Waitstaff and busboys at Port Chester's will soon get their share of $5.25 million from celebrity Chef Mario Batali after more than 100 restaurant workers successfully sued, claiming they'd been stiffed on tips.
The employees "claimed that his restaurants had illegally confiscated part of their tips to supplement their profits," according to the New York Times.
The newspaper quotes court documents, including details of the alleged skimming policy in action in Port Chester:
One bartender was told that “it was a policy across the Batali restaurant group” and that the money “went to the house,” a judge, Richard J. Holwell, wrote in a ruling last May. At Tarry Lodge, in Port Chester, N.Y., a spreadsheet divided a night’s tips among waiters and documented a 4 percent deduction, Judge Holwell noted. At one staff meeting, an executive “refused to justify the policy and said it was not going to change,” the judge wrote.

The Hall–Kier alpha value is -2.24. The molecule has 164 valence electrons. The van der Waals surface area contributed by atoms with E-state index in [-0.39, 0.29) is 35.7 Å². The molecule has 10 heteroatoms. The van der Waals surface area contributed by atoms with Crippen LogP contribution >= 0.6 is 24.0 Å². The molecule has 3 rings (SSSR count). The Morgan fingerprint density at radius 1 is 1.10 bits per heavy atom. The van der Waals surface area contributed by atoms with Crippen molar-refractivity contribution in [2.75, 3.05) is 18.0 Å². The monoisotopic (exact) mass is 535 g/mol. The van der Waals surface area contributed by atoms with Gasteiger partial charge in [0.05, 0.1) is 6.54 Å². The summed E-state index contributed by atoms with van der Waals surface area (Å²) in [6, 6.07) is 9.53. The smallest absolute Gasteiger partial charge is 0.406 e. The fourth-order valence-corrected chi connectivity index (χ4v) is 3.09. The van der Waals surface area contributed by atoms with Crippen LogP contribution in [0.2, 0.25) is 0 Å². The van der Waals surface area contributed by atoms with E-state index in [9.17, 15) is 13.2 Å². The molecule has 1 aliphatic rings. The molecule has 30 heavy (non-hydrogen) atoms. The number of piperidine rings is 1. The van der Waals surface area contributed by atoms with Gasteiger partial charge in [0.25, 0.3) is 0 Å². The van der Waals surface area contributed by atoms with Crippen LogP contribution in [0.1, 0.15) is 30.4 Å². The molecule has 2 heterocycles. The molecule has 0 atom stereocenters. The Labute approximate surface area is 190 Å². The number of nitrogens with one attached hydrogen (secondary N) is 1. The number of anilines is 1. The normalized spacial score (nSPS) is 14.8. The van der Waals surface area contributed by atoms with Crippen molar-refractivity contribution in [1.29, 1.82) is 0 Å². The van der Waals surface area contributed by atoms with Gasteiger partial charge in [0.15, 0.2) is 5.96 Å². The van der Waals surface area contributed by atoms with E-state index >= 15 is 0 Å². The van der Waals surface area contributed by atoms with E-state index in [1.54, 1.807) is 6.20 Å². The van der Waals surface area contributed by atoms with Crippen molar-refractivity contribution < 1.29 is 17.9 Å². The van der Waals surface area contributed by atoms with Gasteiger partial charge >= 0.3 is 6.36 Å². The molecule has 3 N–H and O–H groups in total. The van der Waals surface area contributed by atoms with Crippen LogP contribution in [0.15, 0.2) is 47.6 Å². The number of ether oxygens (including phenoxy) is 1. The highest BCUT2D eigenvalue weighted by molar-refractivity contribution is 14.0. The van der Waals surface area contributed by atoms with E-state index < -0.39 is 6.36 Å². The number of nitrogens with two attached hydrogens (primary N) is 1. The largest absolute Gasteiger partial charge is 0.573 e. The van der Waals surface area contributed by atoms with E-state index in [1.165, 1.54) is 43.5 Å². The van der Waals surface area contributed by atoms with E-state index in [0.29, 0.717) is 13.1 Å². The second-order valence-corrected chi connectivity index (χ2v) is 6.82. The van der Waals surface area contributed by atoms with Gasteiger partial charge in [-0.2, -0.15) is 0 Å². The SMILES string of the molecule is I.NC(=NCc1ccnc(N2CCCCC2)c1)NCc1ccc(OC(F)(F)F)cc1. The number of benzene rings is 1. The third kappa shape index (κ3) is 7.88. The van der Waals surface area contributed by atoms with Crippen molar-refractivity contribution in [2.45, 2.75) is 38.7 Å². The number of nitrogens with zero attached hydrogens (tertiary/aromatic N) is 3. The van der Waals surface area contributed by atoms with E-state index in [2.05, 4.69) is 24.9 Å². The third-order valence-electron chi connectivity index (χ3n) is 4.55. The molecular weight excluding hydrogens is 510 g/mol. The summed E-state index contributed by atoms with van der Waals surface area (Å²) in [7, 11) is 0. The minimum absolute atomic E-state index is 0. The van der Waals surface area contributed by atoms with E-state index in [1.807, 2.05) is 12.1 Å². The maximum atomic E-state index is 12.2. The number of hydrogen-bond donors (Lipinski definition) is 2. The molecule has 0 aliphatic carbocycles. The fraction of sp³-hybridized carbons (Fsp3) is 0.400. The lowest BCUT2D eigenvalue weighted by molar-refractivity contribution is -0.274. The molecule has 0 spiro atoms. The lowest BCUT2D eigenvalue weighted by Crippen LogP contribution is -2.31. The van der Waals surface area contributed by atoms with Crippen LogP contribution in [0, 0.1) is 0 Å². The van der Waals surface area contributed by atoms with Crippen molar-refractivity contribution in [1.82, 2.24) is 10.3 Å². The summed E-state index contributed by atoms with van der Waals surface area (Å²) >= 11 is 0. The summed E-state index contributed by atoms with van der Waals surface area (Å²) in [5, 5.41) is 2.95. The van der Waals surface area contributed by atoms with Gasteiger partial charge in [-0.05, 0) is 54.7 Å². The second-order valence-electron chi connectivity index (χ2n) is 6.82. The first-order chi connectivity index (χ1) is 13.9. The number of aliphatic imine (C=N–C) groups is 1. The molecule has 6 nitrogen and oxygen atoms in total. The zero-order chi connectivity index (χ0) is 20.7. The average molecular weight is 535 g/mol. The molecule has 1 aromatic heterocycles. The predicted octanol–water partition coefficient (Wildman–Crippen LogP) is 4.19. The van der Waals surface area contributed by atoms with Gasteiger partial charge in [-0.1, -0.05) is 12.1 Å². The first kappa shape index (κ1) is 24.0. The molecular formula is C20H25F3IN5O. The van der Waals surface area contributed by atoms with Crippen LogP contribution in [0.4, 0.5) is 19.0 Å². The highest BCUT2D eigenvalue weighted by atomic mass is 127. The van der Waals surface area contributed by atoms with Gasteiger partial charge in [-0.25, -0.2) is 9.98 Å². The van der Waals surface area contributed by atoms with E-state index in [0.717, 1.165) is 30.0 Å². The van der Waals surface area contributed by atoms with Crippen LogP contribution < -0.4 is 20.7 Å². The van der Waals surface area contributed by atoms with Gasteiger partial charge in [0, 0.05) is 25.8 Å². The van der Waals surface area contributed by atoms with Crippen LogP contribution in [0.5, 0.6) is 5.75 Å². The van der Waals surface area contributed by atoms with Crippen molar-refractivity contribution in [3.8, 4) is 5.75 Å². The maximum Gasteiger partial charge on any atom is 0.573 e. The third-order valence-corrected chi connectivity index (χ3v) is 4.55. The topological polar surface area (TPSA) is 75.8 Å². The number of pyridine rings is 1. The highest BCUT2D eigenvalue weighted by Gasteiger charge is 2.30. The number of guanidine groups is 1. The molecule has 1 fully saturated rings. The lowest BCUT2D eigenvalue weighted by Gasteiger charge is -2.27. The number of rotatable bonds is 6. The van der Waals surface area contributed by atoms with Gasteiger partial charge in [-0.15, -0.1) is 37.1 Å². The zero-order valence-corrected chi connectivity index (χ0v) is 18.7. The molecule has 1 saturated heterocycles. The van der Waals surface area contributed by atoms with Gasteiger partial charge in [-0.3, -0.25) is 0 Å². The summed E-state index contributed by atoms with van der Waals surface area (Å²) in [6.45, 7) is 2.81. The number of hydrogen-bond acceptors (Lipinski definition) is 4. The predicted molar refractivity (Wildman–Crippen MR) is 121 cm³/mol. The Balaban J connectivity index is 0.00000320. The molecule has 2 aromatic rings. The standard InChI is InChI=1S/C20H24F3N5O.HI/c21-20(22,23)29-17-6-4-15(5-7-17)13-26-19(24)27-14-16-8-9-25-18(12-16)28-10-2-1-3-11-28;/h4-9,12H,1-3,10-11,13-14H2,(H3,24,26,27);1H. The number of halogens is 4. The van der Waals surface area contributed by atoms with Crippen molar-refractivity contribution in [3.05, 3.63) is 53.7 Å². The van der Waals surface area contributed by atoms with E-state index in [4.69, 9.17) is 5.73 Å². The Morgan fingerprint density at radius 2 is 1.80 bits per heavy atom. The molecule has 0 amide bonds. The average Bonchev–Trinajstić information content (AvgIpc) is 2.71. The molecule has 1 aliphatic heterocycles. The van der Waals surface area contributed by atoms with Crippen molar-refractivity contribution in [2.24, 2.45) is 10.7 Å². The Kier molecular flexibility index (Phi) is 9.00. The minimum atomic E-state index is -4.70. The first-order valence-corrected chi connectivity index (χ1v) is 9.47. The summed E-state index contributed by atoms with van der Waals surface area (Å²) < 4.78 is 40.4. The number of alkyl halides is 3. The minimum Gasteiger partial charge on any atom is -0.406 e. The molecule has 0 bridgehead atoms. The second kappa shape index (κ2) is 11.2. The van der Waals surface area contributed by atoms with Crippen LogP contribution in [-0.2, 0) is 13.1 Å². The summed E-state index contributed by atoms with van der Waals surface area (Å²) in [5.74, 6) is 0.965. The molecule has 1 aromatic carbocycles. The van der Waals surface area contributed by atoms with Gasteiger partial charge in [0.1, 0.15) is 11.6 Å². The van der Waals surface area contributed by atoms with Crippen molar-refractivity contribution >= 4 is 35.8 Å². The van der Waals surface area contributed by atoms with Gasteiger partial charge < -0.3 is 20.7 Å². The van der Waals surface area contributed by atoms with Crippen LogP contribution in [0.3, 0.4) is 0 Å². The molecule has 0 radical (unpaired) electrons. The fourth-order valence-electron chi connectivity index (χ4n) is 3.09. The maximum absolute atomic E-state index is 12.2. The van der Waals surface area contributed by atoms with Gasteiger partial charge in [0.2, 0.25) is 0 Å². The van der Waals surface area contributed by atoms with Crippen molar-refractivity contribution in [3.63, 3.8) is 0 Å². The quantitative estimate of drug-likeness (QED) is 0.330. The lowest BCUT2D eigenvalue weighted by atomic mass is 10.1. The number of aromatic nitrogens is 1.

Along with taking a cut of tips from servers at Tarry Lodge, Batali and co. were accused of using the same policy at other restaurants the celebrity chef owned, including Babbo, Bar Jamon, Casa Mono, Del Posto, Esca, Lupa and Otto.
Batali partner Joseph Bastianich called the lawsuit "a shakedown" when it was filed in 2010, but has been silent on the matter since the agreement.
The suit started with two employees — a waitress and a kitchen-runner at Babbo in Manhattan — and picked up steam as more than 100 other Batali employees signed on.
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